Academic & Activist 学者 & 社运人士
A Genealogy of the Translingual Practice of “Ku’er” and “Lala”
13: 40-14: 00 CET 28/05/2021
This paper focuses on two important terms in contemporary Sinophone queer studies: “ku’er (a creative translation of queer)” and “lala (a local term for women-loving women).” I argue that activists and scholars intentionally develop new discourses and imagine new strategies based on the implications of these two terms and therefore, construct them as analytical categories. While “queer” has travelled from the West to the Sinophone world as “ku’er,” “lala” also has travelled to the Anglophone world through scholarly work about Sinophone lala culture and activism. I prioritize the vehicle of these “travels” – the translation – within the framework of “translingual practice” (Lydia. H. Liu 1995). This framework replaces the notion of “target/source” language with “host/guest” language, overturning the hierarchy of “origin” and “translation”. Besides, translingual practice refers to the conditions of translation, or the dynamic process in which new terms and discourses gain legitimacy in the “host language”. It demonstrates how translation opens up a new historical space between the two languages where the non-traditional is not necessarily from the West, and the modern is not necessarily non-Chinese. In my work, I take this framework to discuss how “modern” concepts about gender and sexuality, such as “ku’er” and “lala,” become contextually meaningful and have acquired legitimacy in both languages (i.e., Chinese and English) in the process of “translingual practice”. I argue that the cross-cultural traveling of gender/sexuality discourses is not a one-way journey from the Anglophone to the Sinophone world, but a productive process where the irreducible differences between the host and guest language, the translators’ positions/agendas, and the competing (or complementary) politics confront each other and create new possibilities in both linguistic worlds. A better understanding of this process may help reduce some biased assumptions in studying gender and sexuality issues in the Sinophone world.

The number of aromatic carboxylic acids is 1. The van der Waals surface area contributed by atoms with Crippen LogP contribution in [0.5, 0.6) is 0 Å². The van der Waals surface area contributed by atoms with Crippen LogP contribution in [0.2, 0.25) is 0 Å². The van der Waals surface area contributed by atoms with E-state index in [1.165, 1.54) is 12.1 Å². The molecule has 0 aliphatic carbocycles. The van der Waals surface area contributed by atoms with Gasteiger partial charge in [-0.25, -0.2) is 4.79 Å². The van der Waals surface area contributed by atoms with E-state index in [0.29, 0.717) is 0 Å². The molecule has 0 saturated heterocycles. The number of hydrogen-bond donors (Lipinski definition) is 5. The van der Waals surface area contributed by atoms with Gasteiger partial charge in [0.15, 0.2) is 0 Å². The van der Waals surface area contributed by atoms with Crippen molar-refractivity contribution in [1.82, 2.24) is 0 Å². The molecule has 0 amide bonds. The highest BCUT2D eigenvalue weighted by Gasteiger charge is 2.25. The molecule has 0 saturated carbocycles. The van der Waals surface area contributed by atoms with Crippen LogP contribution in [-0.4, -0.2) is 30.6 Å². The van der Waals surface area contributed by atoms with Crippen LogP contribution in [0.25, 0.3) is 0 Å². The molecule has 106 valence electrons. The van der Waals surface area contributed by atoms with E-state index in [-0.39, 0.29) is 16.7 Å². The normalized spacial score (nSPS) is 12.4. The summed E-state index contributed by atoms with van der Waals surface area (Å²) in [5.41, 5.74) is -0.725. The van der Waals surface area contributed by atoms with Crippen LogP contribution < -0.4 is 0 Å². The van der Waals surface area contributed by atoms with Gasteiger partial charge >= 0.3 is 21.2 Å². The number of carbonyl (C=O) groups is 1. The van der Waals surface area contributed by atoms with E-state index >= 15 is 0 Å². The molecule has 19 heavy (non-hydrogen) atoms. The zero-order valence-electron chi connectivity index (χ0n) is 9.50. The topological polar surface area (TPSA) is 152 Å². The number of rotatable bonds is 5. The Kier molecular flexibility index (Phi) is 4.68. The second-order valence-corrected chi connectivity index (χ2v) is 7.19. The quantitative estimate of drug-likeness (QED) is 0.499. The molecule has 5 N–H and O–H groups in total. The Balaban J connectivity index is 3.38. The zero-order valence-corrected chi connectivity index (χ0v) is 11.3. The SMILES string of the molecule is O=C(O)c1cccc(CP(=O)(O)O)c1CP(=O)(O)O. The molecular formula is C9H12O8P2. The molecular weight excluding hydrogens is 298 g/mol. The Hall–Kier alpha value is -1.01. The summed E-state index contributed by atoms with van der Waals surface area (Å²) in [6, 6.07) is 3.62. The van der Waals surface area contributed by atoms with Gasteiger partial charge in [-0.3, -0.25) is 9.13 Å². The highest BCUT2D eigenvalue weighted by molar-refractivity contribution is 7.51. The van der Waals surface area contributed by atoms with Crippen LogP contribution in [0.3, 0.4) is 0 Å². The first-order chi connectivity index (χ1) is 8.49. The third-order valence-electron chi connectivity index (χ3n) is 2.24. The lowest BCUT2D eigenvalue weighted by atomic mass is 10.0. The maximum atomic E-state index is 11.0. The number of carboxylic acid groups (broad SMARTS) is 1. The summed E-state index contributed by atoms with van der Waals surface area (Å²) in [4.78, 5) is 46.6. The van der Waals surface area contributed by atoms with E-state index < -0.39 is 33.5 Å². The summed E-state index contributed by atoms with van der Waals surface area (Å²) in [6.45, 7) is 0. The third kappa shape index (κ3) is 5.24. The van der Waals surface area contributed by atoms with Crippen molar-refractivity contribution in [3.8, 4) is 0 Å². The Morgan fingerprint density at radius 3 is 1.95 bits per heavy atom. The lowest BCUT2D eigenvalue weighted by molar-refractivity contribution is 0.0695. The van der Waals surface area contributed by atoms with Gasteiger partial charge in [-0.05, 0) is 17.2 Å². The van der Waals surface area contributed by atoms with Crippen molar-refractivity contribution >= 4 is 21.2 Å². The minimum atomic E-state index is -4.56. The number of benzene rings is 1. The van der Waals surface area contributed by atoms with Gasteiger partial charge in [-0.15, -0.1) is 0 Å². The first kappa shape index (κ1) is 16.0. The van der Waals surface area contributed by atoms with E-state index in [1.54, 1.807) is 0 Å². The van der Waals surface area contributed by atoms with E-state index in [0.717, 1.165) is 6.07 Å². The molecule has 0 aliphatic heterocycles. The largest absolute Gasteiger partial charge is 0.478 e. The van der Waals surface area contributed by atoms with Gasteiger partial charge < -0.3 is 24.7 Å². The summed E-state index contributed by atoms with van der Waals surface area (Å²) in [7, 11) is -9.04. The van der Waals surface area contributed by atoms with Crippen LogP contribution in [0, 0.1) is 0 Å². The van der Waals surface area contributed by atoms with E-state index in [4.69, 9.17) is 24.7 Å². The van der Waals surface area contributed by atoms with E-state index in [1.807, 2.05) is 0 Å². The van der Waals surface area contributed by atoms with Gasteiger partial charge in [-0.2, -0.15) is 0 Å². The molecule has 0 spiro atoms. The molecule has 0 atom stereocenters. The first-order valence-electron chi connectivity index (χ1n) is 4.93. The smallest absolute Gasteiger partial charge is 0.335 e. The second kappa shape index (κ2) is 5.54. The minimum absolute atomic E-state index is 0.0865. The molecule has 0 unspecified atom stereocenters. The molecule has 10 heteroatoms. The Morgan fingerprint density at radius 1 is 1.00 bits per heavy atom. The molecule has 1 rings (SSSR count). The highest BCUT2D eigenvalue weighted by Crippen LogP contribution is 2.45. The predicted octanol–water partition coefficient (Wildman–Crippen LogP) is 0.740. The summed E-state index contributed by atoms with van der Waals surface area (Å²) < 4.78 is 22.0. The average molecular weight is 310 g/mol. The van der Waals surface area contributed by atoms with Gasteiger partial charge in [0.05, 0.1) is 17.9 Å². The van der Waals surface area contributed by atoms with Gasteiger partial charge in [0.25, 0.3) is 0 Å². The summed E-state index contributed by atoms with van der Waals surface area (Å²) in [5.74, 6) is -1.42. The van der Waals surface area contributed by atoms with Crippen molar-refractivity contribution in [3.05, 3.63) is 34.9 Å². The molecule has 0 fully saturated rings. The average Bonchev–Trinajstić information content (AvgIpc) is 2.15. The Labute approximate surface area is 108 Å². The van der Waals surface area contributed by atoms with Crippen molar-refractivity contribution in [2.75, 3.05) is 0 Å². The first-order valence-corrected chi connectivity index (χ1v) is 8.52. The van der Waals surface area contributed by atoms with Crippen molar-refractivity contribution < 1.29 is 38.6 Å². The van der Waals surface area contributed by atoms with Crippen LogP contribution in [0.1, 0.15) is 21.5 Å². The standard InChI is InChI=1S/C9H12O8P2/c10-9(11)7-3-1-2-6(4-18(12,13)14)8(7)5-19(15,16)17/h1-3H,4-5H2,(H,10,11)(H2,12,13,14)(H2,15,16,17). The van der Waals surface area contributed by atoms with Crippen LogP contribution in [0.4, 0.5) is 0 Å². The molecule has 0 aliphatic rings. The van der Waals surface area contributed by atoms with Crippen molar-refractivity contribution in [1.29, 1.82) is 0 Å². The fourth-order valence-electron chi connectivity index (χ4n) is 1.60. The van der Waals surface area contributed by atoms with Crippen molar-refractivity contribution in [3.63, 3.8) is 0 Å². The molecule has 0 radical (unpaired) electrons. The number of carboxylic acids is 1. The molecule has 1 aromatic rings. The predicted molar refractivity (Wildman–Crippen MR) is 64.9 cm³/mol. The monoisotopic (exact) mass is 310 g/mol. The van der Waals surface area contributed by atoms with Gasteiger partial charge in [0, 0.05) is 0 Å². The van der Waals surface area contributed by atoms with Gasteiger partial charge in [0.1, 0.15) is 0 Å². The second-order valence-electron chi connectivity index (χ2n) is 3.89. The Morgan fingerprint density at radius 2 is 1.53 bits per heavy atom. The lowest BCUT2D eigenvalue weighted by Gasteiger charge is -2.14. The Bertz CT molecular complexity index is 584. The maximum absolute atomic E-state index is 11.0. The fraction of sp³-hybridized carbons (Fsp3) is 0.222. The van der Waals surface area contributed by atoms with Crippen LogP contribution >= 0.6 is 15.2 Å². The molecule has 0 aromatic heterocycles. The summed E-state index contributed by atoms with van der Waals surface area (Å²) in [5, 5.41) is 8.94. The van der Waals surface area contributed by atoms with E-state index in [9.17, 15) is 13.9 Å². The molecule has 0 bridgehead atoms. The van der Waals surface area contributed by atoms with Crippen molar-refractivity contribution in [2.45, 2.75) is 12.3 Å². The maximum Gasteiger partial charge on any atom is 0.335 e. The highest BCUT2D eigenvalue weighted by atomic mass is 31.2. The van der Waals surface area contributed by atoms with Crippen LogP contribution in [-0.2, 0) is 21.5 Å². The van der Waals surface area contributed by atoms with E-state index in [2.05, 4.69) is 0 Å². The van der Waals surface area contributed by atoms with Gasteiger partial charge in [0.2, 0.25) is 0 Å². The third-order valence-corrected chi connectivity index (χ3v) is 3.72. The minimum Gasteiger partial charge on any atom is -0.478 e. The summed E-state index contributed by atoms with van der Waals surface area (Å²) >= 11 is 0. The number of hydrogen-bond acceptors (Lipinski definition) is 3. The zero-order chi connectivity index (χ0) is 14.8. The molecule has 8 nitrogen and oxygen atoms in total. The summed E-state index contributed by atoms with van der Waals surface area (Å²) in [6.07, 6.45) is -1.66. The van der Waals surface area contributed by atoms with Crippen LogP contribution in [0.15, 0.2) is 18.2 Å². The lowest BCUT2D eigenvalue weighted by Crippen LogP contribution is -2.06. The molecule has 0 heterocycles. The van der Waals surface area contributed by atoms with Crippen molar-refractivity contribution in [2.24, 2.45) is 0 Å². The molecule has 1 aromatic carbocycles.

Dian Dian is a curious wanderer. She looks forward to connecting with more people full-heartedly. She is currently a PhD candidate in the Women’s, Gender, and Sexuality Studies Department at the Emory University in Atlanta, USA. She earned her MPhil in History at the Chinese University of Hong Kong and two B.A. degrees in both Chinese Classics and Philosophy at the Renmin University of China. She started volunteering in the feminist and lala movements in Beijing in 2009. Since then, she has developed an interest in gender/sexuality issues. She worked in the Chinese Lala Alliance from 2013-2016 and was the editor-in-chief of Queer Lala Times, the online magazine focused on gender and sexuality issues in the Sinophone world.